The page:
The monument to Confederate President Jefferson Davis was taken off its pedestal early Thursday morning, marking the halfway point of Mayor Mitch Landrieu's effort to remove statues honoring three Confederate leaders and a white supremacist militia from public land in New Orleans.
Once again, crews in helmets, masks and body armor took down the statue — as they had done with the Battle of Liberty Place monument two weeks ago — in the dead of night with no official forewarning, precautions taken in response to threats against contractors and city officials working on the project.
Even so, a few hundred on-lookers, both pro- and anti-monuments, watched as workers used a crane to remove the monument to the Confederacy's first and only president from its pedestal.
The crowd included both monument supporters who have kept watch at the statue since April 24 and those affiliated with Take 'Em Down NOLA, an activist group that has called for the removal of a wide variety of monuments and other symbols in the city they say honor believers in white supremacy.
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"Today we continue the mission," Landrieu said in a statement. "These monuments have stood not as historical or educational markers of our legacy and segregation, but in celebration of it."
In the past week, a chain-link fence was put up around the monument, creating a second ring of obstructions around the site where protesters have clashed.
And, shortly before the statue's removal began about 3 a.m., both sides were ushered into corrals of police barricades that had been set up beforehand, separated from each other by the barriers and from the statue by more barricades, Canal Street and a line of officers.
Removing the statue from its pedestal took about two hours, and once it was removed the crowds on both sides left the scene.
Workers, who ran into trouble removing the large, heavy pedestal, did not wrap up work until about 10:30 a.m.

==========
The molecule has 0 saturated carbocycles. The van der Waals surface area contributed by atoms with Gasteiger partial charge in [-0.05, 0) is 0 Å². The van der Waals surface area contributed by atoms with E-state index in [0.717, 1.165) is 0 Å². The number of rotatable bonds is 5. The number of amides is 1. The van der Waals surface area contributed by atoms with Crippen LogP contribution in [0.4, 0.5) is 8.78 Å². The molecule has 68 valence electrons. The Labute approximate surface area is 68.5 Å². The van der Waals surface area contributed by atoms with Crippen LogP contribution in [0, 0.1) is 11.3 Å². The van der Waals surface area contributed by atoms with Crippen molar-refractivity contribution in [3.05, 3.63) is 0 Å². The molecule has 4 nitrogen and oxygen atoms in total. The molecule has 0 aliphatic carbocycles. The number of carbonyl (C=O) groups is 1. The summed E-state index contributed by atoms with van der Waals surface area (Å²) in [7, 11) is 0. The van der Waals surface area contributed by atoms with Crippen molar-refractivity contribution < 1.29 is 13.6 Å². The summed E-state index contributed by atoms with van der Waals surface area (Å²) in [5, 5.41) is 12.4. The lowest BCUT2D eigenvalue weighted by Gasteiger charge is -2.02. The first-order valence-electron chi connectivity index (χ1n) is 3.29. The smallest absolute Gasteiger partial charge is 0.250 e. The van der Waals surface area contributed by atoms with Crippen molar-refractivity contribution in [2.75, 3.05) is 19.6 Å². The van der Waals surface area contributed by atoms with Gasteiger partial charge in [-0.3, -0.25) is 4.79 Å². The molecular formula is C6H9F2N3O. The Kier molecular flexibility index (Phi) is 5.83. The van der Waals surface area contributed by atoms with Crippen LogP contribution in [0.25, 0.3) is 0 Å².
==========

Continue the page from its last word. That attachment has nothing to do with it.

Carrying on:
The heavy security around the monuments' removal has come amid concerns over threats that have emerged in the nearly two-year process of taking them down. That's led the city to withhold information on the timeline for removing any of the statues, including the monuments to Confederate generals Robert E. Lee and P.G.T. Beauregard that have yet to be removed.
But both sides of the issue saw their numbers swell by Wednesday evening, fed by widespread rumors that the Davis statue would be removed Thursday morning.
"This morning we continue our march to reconciliation by removing the Jefferson Davis Confederate statue from its pedestal of reverence," Landrieu said in his statement.
The city has given little indication what will happen to the name of the thoroughfare where the statue stood, Jefferson Davis Parkway.
Early on in the debate over the monuments, Landrieu had discussed renaming that street and Lee Circle, site of the Lee statue, but the administration has never discussed the details of how a new name will be picked or when that might occur.
Geneva Joy, a comedian who lives on the parkway and came out to celebrate the Davis statue's removal, said the process will not be complete until the street itself is renamed.
Joy described the monument and the other statues as small, persistent reminders of slavery.
"When you walk down the (renamed) street, you won't have constant reminders of the people who fought to keep your ancestors enslaved," Joy said.
The ultimate fate of the Davis statue and whether anything will replace it are both unclear. The statues are being stored in city warehouses while the administration tries to find a park or museum where they can be permanently housed. There has been no information on what the process for commissioning new monuments might look like.
The protests at the Davis statue before and during the removal were similarly peaceful. While the two groups shouted and taunted each other, there was no violence either between the groups or directed at police.
One man was detained by police. It was not clear whether he was arrested or what he had done.
The City Council voted to remove the four monuments — Davis, Lee, Liberty Place and Beauregard — in December 2015 at the urging of Landrieu.
The decision was part of a national response after nine black parishioners were shot to death by an avowed racist at a church in Charleston, South Carolina, earlier that year.
The shooter, Dylann Roof, brandished Confederate flags in several photographs that came to light soon after his arrest. Roof said he intended to start a race war with the killings.
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